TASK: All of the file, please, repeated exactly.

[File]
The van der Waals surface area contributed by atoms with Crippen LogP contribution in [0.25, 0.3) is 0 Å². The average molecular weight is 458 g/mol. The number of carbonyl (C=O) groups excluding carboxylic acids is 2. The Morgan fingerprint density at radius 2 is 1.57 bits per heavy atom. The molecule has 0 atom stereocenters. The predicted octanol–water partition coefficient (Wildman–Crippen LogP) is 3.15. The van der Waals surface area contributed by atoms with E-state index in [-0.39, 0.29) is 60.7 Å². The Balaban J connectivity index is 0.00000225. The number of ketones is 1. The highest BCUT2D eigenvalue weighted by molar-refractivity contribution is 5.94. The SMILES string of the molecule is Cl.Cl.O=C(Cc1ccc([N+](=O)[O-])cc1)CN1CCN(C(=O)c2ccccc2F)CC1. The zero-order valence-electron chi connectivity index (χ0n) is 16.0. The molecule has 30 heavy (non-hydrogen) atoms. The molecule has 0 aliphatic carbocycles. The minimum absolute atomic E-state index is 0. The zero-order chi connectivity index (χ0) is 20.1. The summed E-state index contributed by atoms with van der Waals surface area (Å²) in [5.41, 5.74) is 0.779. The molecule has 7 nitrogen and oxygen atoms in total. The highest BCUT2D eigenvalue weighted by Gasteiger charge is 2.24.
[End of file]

The van der Waals surface area contributed by atoms with Crippen LogP contribution in [0.25, 0.3) is 0 Å². The average molecular weight is 458 g/mol. The number of carbonyl (C=O) groups excluding carboxylic acids is 2. The Morgan fingerprint density at radius 2 is 1.57 bits per heavy atom. The molecule has 0 atom stereocenters. The predicted octanol–water partition coefficient (Wildman–Crippen LogP) is 3.15. The van der Waals surface area contributed by atoms with E-state index in [-0.39, 0.29) is 60.7 Å². The Balaban J connectivity index is 0.00000225. The number of ketones is 1. The highest BCUT2D eigenvalue weighted by molar-refractivity contribution is 5.94. The SMILES string of the molecule is Cl.Cl.O=C(Cc1ccc([N+](=O)[O-])cc1)CN1CCN(C(=O)c2ccccc2F)CC1. The zero-order valence-electron chi connectivity index (χ0n) is 16.0. The molecule has 30 heavy (non-hydrogen) atoms. The molecule has 0 aliphatic carbocycles. The minimum absolute atomic E-state index is 0. The zero-order chi connectivity index (χ0) is 20.1. The summed E-state index contributed by atoms with van der Waals surface area (Å²) in [5.41, 5.74) is 0.779. The molecule has 7 nitrogen and oxygen atoms in total. The highest BCUT2D eigenvalue weighted by Gasteiger charge is 2.24.